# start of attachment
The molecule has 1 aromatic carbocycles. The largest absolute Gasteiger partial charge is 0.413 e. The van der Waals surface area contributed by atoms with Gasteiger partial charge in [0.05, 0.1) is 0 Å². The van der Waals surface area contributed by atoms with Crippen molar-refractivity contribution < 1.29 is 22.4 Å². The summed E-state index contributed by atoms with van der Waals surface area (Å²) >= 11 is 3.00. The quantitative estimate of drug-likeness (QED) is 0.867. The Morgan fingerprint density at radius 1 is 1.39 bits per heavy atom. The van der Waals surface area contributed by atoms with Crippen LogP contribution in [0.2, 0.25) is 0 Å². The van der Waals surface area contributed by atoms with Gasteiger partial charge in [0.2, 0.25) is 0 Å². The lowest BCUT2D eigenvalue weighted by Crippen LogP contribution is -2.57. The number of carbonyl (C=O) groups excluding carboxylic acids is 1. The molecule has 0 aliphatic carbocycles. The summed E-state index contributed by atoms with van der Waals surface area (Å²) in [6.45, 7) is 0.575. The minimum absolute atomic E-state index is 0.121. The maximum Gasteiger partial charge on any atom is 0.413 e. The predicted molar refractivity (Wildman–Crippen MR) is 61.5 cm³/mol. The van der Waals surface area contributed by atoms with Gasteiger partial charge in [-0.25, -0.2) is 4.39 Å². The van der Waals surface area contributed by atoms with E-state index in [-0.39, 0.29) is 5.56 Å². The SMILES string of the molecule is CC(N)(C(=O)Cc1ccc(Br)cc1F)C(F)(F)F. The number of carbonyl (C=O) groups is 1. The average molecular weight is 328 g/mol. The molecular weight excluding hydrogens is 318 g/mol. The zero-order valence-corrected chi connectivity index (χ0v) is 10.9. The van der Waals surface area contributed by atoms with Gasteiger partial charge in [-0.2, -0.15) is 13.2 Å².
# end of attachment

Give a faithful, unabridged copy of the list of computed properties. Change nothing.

The molecule has 1 aromatic carbocycles. The largest absolute Gasteiger partial charge is 0.413 e. The van der Waals surface area contributed by atoms with Gasteiger partial charge in [0.05, 0.1) is 0 Å². The van der Waals surface area contributed by atoms with Crippen molar-refractivity contribution < 1.29 is 22.4 Å². The summed E-state index contributed by atoms with van der Waals surface area (Å²) >= 11 is 3.00. The quantitative estimate of drug-likeness (QED) is 0.867. The Morgan fingerprint density at radius 1 is 1.39 bits per heavy atom. The van der Waals surface area contributed by atoms with Crippen LogP contribution in [0.2, 0.25) is 0 Å². The van der Waals surface area contributed by atoms with Gasteiger partial charge in [0.2, 0.25) is 0 Å². The lowest BCUT2D eigenvalue weighted by Crippen LogP contribution is -2.57. The number of carbonyl (C=O) groups excluding carboxylic acids is 1. The molecule has 0 aliphatic carbocycles. The summed E-state index contributed by atoms with van der Waals surface area (Å²) in [6.45, 7) is 0.575. The minimum absolute atomic E-state index is 0.121. The maximum Gasteiger partial charge on any atom is 0.413 e. The predicted molar refractivity (Wildman–Crippen MR) is 61.5 cm³/mol. The van der Waals surface area contributed by atoms with Gasteiger partial charge in [-0.25, -0.2) is 4.39 Å². The van der Waals surface area contributed by atoms with E-state index in [-0.39, 0.29) is 5.56 Å². The SMILES string of the molecule is CC(N)(C(=O)Cc1ccc(Br)cc1F)C(F)(F)F. The number of carbonyl (C=O) groups is 1. The average molecular weight is 328 g/mol. The molecular weight excluding hydrogens is 318 g/mol. The zero-order valence-corrected chi connectivity index (χ0v) is 10.9. The van der Waals surface area contributed by atoms with Gasteiger partial charge in [-0.2, -0.15) is 13.2 Å².